Current psychosocial interventions in autism generally target only specific aspects of social knowledge or functioning. Moreover, promising initial gains often fail to maintain or generalize. Our goal is to address the need for the development of interventions for older children and adolescents with autism spectrum disorders (ASD) in an innovative community-service model. Our treatment combines several well-documented behavioral strategies grouped into three categories (peers, play and performance) shown to have support in past social interventions. The proposal extends promising pilot findings of the SENSE Theatre approach - a synthesis of behavioral approaches with theatrical techniques delivered in a supportive peer-mediated program. Previous studies have shown improvement in social interaction skills and reduced stress. The proposed project will extend the findings using a randomized between-group experiment to more carefully assess whether previously detected changes in social interaction and stress responsivity are due to the treatment and the extent to which these changes generalize and maintain. These questions will be addressed in children and youth with ASD 8 to 16 years. The measurement protocol will assess the acquisition of social interaction skills measured by familiar (therapist, parent, peer) and unfamiliar (blind raters, other peers) informants across proximal (assessment, theatre) and distal (home, playground, school) contexts. Additionally, neuropsychological measures of social cognition/perception will be administered. Finally, we will measure change in social stress responsivity via observational (behavioral coding) and other-report (parental and self) measures. If expected findings are confirmed, this project will provide empirical support for the utilization of peer models in a community-based treatment that has generalized and maintained effects on a set of core deficits that otherwise have life-long consequences for children with ASD.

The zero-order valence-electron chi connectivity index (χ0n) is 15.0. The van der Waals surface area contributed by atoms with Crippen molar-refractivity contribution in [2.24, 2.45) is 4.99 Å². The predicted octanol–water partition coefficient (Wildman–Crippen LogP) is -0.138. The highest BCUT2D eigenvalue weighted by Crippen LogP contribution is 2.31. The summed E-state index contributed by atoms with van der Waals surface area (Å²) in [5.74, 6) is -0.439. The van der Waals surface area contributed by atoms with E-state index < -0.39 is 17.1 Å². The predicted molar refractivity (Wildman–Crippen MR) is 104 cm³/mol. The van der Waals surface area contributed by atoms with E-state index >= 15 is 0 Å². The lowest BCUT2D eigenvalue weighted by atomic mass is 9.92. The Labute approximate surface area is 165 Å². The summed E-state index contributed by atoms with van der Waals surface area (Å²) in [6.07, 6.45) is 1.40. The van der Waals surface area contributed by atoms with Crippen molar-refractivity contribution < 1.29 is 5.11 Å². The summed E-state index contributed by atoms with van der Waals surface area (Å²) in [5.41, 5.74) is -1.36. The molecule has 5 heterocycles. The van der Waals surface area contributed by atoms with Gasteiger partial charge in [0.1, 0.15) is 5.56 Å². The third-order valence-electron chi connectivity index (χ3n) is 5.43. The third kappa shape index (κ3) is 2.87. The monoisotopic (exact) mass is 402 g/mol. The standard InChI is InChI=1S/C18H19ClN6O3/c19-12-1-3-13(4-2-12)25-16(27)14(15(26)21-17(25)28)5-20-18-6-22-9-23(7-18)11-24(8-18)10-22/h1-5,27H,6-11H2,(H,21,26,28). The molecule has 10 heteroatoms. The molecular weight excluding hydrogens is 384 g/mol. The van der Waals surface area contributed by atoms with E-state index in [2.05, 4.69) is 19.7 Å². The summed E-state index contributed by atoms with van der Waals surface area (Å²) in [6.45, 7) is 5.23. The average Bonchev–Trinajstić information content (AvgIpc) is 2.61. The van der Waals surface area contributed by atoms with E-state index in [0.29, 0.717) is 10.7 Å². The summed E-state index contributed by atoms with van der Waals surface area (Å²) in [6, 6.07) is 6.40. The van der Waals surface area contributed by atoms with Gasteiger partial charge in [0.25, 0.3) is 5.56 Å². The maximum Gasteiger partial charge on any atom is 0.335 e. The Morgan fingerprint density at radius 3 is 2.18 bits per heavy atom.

Public Health Relevance

Our goal is to address the need for the development of social interventions for youth with autism in an innovative intervention, SENSE Theatre. The intervention blends established behavioral strategies with theatre techniques that emphasize the involvement of peers, play and performance. The resulting synergy extends promising pilot studies in a randomized group experiment.

Agency
National Institute of Health (NIH)
Institute
National Institute of Mental Health (NIMH)
Type
Planning Grant (R34)
Project #
5R34MH097793-02
Application #
8685332
Study Section
Interventions Committee for Disorders Involving Children and Their Families (ITVC)
Program Officer
Gilotty, Lisa
Project Start
2013-07-01
Project End
2016-04-30
Budget Start
2014-05-01
Budget End
2015-04-30
Support Year
2
Fiscal Year
2014
Total Cost
$235,500
Indirect Cost
$85,500
Name
Vanderbilt University Medical Center
Department
Psychiatry
Type
Schools of Medicine
DUNS #
004413456
City
Nashville
State
TN
Country
United States
Zip Code
37212
Corbett, Blythe A; Key, Alexandra P; Qualls, Lydia et al. (2016) Improvement in Social Competence Using a Randomized Trial of a Theatre Intervention for Children with Autism Spectrum Disorder. J Autism Dev Disord 46:658-72